You remember it, don't you? 2005?
That was the last time Kentucky was actually relevant in college basketball. Four years ago.
Seventeen games into the 2009-10 season, that seems like an age, an eternity. It feels like somehow I have been living years of my life with a big chunk of something bitten out of it, as if by some monstrous but unseen carnivore.
Since the Kentucky Wildcats lost in overtime to the Michigan St. Spartans in the NCAA Regional Finals in Austin Texas, I, like many fans, were used to approaching games at this time of year with trepidation. I wasn't looking forward to the games so much as dreading their aftermath. Dreading having to defend the coach. Dreading having to defend the team. Dreading even winning, because in those days, a dark gray funk covered the Big Blue Nation, and even winning was subjected to nth degree scrutiny. Every big victory was tempered by criticism. Nobody was having fun -- not the team, not the coach, not the fans. Fun was something we used to have back when the 'Cats were good. Fun was a memory of past glory, quickly bleached away by the harsh light of mediocrity and inconsequence.
And it wasn't just that the team wasn't winning, it went deeper than that. Even when the 'Cats won and fans were patting themselves on the back, saying "We're back!", it was with about as much conviction as a guilty defendant caught in a lie by a savvy prosecutor. We knew Kentucky wasn't back. We knew Kentucky wasn't relevant. We knew that we were not deceiving anyone but ourselves, and the smug, knowing grins from rival fans haunted us. Kentucky fans wanted so badly to be Kentucky fans again, but in order for that to happen, the team has to be a threat to do damage. From March 27th, 2005 until November 2nd, 2009, it wasn't.
But all that has changed.
Suddenly, even surprisingly, the dark gray funk was lifted. It didn't go gently. It went with difficulty, like childbirth, and not without pain. But then, John Calipari came to Kentucky, and just as Moses brought the Ten Commandments down from Mount Horeb, John Calipari brought The Great Wall, and the Big Cuz, and Eric Bledsoe (Yeah, he doesn't need a nickname). And just like that, Kentucky was breathing the air of relevance again.
Just. Like. That.
In retrospect, I really don't know what to think about it all. Perhaps the gods of basketball had just decided that that Kentucky had collectively suffered enough, or that it was just wrong for a great kid like Patrick Patterson never to get to play in an NCAA tournament.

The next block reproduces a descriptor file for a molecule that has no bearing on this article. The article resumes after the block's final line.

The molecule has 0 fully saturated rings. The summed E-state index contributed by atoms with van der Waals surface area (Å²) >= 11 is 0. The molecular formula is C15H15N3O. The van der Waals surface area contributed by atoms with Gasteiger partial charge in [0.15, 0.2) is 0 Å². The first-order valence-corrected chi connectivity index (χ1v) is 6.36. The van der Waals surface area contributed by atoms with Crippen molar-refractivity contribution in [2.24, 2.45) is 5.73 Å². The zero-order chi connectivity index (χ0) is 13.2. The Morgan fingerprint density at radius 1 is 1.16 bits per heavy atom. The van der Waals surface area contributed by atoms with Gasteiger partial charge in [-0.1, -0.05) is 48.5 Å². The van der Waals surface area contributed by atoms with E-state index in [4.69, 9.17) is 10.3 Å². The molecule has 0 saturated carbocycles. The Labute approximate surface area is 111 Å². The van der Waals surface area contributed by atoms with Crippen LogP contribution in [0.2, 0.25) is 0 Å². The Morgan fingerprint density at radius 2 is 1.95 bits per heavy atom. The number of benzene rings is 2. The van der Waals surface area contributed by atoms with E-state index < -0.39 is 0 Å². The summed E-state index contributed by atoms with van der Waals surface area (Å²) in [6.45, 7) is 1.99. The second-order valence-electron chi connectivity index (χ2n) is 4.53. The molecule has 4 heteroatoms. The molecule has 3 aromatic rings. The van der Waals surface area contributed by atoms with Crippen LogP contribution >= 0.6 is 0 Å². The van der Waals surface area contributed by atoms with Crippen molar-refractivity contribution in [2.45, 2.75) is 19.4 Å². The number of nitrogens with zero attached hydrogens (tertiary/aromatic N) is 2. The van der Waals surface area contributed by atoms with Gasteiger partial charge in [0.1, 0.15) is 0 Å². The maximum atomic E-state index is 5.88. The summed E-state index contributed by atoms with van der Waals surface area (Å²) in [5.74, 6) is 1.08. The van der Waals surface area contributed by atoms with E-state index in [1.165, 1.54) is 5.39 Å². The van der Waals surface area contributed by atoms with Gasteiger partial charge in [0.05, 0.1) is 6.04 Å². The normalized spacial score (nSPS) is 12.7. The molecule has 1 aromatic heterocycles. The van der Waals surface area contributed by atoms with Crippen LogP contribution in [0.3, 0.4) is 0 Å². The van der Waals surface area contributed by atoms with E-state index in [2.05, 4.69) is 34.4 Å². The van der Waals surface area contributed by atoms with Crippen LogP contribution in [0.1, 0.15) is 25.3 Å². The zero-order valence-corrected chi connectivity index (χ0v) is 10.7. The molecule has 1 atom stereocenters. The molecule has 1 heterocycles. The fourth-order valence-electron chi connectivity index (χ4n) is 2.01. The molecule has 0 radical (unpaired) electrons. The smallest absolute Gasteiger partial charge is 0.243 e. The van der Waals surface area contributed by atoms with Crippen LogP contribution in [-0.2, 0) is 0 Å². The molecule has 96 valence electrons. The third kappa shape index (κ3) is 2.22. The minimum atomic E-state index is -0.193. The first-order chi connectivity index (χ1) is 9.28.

Maybe this is a payback for some of the cruel tricks that history has played on the Wildcats over the years, like the Laettner Immaculation. Or perhaps the basketball gods just felt like it was time to teach Duke, North Carolina, Louisville and Florida (among others) a little humility (Actually, I really hope that's why).
Whatever the reason, Kentucky is not just relevant again, it is in air as rare as that near the top of Mount Everest. For Kentucky fans, it's almost like tossing a man dying of thirst into the Vergèze springs (where Perrier comes from) -- Wildcat fans can't get enough, don't want to talk about anything else, and can't wait to read the next article ogling John Wall and praising the Wildcats' talent, or buy the next issue of Sports Illustrated (journalistic blasphemy and all).
And UK fans can't wait until the next game.
An amazing change has come over the Big Blue Faithful -- I read about it in comments all the time. No longer do fans fear losing that big lead, or go nuts when an opponent takes a ten point lead. No longer do Wildcat fans fear the bad break, or the last-second shot that beats them, or the white-hot player. Suddenly, the fear and dread that used to haunt every game is gone. Winning is expected, and delivered. This is good. This is right. This is what Kentucky basketball used to be.
John Denver famously called West Virginia, "Almost Heaven," but right now, Heaven has relocated a few miles south to the Bluegrass. The Wildcats are back, the heavenly host is in tune, and breathtaking basketball arias are all we hear.
Ah, Heaven. Nice place, trust me.